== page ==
Last March, a rumor surfaced from a PSP in Education event hinting at a PlayStation Portable redesign. One of the more perplexing tidbits offered up by Sony Computer Entertainment UK managing director Ray Maguire was that despite being smaller and lighter, one of the PSP's most attractive elements, its screen, would emerge from the slimming unscathed. Some light has been shed on how Sony might pull this feat off in a filing with the United States Patent and Trademark Office, which was updated last week.
In question is a patent for Sony's much-speculated-upon mobile-communication-equipped PSP, which details a way to switch between gaming functionality and phone functionality on the fly. According to a diagram (pictured) accompanying the patent, which was first filed last November, this is done by rotating the screen and a portion of the face buttons 90 degrees. The system would be equipped with a sensor that could detect the position of the screen, which in turn would determine the handheld's video output. The patent also details a third position for the screen, which would control TV and video function.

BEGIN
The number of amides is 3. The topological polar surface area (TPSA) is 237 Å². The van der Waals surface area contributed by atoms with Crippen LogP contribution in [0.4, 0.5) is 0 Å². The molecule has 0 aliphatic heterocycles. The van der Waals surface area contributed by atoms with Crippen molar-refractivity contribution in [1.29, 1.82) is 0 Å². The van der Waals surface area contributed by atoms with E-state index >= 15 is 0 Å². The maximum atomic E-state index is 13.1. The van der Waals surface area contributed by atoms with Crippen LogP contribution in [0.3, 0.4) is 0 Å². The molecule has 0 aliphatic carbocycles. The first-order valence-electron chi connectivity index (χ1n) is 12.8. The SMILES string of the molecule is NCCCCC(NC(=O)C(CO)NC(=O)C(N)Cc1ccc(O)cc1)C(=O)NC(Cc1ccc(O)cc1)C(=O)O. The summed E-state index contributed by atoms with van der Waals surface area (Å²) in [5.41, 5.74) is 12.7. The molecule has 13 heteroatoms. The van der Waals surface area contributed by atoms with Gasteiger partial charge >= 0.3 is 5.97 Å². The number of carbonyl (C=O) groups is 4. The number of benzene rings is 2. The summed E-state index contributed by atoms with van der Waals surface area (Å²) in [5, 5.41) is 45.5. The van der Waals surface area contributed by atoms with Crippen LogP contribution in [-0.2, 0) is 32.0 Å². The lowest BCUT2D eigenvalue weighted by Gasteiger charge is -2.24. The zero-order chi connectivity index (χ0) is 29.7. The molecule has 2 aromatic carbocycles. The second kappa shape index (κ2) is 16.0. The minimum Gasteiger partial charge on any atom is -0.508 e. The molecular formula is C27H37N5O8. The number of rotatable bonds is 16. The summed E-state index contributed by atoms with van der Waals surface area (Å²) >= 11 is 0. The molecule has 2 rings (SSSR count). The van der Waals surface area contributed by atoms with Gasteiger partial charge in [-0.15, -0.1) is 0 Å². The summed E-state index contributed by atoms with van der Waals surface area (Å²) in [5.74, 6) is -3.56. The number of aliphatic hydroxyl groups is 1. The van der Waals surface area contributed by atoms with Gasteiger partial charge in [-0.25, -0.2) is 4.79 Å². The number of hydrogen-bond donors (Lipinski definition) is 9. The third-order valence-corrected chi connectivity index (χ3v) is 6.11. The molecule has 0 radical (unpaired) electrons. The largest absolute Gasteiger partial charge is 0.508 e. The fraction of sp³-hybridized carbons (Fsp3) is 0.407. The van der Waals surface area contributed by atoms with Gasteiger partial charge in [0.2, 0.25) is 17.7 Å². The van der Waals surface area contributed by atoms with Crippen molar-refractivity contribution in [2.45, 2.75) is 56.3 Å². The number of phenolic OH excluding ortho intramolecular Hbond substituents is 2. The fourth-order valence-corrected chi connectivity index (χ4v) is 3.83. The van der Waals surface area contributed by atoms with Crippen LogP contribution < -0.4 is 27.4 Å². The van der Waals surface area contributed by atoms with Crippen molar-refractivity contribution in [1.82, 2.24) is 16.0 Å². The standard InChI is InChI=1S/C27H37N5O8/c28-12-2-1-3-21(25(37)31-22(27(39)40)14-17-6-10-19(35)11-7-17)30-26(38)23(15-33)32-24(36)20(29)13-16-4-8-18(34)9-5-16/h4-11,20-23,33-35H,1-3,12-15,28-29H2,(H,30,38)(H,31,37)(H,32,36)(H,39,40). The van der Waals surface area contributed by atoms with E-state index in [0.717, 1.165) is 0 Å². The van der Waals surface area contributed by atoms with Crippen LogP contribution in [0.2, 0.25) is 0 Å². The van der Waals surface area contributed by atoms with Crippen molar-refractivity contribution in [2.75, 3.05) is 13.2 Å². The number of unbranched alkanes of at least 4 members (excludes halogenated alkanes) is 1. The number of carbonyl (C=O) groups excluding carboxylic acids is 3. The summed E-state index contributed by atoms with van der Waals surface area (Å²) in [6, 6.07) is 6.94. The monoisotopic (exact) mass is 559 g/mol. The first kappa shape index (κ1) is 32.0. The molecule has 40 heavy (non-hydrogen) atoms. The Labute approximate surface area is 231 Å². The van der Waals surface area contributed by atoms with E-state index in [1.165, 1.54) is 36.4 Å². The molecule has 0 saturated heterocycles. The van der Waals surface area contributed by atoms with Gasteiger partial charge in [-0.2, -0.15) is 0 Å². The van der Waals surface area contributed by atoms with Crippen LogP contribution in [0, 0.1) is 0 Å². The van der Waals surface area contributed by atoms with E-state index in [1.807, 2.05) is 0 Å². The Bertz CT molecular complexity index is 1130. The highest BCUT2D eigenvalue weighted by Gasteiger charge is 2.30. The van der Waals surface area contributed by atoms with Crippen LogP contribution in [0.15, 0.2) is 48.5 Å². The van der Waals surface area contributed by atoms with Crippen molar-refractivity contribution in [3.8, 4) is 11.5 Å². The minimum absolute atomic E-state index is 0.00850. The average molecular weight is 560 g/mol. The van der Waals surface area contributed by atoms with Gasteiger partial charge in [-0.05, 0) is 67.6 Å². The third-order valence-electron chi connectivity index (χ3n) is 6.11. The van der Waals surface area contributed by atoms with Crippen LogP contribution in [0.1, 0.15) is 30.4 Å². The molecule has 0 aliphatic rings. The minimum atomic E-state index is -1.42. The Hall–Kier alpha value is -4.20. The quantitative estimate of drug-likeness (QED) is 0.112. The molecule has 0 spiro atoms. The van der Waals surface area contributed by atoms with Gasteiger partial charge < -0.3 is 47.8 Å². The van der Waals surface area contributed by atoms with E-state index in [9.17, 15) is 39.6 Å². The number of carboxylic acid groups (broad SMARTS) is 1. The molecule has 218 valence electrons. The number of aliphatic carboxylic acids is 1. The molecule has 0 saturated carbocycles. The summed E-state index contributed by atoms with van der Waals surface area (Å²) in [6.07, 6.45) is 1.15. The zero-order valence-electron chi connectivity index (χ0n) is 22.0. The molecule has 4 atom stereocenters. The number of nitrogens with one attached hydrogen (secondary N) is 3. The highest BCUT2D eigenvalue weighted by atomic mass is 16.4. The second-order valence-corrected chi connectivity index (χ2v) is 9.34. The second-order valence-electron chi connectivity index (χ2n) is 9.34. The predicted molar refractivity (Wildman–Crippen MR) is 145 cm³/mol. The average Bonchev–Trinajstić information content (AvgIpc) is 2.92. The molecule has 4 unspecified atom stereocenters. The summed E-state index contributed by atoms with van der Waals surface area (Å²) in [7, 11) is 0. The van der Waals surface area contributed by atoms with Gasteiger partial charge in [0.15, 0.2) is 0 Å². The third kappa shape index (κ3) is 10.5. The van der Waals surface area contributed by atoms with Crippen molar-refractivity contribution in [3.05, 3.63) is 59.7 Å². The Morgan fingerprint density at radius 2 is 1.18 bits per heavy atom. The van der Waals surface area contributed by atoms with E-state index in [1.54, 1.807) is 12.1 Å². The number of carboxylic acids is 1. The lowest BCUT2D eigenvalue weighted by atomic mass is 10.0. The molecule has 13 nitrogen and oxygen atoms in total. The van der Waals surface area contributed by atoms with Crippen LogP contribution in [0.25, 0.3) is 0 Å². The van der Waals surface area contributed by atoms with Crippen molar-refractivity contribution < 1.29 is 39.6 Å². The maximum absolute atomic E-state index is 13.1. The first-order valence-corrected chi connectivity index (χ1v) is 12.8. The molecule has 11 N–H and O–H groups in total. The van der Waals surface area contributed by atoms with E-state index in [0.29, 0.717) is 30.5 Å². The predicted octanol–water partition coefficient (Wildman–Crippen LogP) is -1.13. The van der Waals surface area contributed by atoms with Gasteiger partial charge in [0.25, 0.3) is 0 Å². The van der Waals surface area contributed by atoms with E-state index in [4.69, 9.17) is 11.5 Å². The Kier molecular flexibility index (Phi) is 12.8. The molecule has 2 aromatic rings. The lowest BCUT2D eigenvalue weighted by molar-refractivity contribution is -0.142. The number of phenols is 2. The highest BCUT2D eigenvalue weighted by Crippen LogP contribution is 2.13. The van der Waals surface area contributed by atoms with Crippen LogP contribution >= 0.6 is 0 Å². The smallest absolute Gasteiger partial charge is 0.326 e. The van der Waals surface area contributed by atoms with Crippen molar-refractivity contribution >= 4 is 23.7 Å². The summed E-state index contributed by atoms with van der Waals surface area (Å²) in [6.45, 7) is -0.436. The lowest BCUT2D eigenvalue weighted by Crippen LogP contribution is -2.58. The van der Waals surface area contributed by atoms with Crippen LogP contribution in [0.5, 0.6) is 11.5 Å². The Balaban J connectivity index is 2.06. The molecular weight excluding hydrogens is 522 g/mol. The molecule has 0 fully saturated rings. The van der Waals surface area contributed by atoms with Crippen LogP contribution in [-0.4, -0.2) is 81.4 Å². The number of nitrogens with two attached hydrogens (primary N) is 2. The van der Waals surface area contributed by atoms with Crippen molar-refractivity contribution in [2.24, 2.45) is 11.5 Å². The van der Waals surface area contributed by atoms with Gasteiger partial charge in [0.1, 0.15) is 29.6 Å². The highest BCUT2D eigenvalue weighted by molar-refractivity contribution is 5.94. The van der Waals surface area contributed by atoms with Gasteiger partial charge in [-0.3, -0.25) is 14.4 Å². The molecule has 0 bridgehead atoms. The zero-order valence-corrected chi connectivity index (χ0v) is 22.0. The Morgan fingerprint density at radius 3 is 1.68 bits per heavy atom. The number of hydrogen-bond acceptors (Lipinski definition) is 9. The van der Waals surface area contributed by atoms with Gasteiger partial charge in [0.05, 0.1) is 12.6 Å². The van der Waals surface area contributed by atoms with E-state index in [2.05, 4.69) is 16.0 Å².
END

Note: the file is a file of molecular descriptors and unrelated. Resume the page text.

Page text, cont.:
While promising, the patent is not concrete proof that a new PSP is being made, since many prospective designs are registered but never put into production. However, in May, Sony announced it would be joining with UK telecom service provider BT to bring wireless broadband communication to the PSP. Such a service would allow for voice and video calls, as well as text messaging, by integrating BT products into the PSP.